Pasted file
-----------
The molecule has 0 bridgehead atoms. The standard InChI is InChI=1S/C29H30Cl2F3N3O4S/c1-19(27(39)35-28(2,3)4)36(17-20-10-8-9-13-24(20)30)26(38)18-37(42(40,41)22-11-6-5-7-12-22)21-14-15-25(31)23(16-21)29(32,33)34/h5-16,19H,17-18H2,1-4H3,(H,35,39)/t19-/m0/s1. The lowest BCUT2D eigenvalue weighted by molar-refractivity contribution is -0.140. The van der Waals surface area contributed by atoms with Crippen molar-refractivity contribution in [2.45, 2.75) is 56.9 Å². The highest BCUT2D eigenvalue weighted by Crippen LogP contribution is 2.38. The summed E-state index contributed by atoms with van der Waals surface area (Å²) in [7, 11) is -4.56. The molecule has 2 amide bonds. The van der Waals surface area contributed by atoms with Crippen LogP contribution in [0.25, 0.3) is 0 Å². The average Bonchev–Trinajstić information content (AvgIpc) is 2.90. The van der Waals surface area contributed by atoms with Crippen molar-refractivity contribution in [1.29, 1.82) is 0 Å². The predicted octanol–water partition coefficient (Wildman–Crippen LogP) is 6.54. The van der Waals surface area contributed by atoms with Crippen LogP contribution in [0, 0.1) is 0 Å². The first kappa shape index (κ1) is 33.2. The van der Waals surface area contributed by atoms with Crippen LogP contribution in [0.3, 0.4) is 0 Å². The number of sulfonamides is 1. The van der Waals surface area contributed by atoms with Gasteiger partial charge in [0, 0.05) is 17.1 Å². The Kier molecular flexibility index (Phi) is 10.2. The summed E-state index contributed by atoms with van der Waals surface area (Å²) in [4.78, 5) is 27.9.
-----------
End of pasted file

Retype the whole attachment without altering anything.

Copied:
The molecule has 0 bridgehead atoms. The standard InChI is InChI=1S/C29H30Cl2F3N3O4S/c1-19(27(39)35-28(2,3)4)36(17-20-10-8-9-13-24(20)30)26(38)18-37(42(40,41)22-11-6-5-7-12-22)21-14-15-25(31)23(16-21)29(32,33)34/h5-16,19H,17-18H2,1-4H3,(H,35,39)/t19-/m0/s1. The lowest BCUT2D eigenvalue weighted by molar-refractivity contribution is -0.140. The van der Waals surface area contributed by atoms with Crippen molar-refractivity contribution in [2.45, 2.75) is 56.9 Å². The highest BCUT2D eigenvalue weighted by Crippen LogP contribution is 2.38. The summed E-state index contributed by atoms with van der Waals surface area (Å²) in [7, 11) is -4.56. The molecule has 2 amide bonds. The van der Waals surface area contributed by atoms with Crippen LogP contribution in [0.25, 0.3) is 0 Å². The average Bonchev–Trinajstić information content (AvgIpc) is 2.90. The van der Waals surface area contributed by atoms with Crippen molar-refractivity contribution in [1.29, 1.82) is 0 Å². The predicted octanol–water partition coefficient (Wildman–Crippen LogP) is 6.54. The van der Waals surface area contributed by atoms with Crippen LogP contribution in [0, 0.1) is 0 Å². The first kappa shape index (κ1) is 33.2. The van der Waals surface area contributed by atoms with Crippen LogP contribution in [0.3, 0.4) is 0 Å². The number of sulfonamides is 1. The van der Waals surface area contributed by atoms with Gasteiger partial charge in [0, 0.05) is 17.1 Å². The Kier molecular flexibility index (Phi) is 10.2. The summed E-state index contributed by atoms with van der Waals surface area (Å²) in [4.78, 5) is 27.9.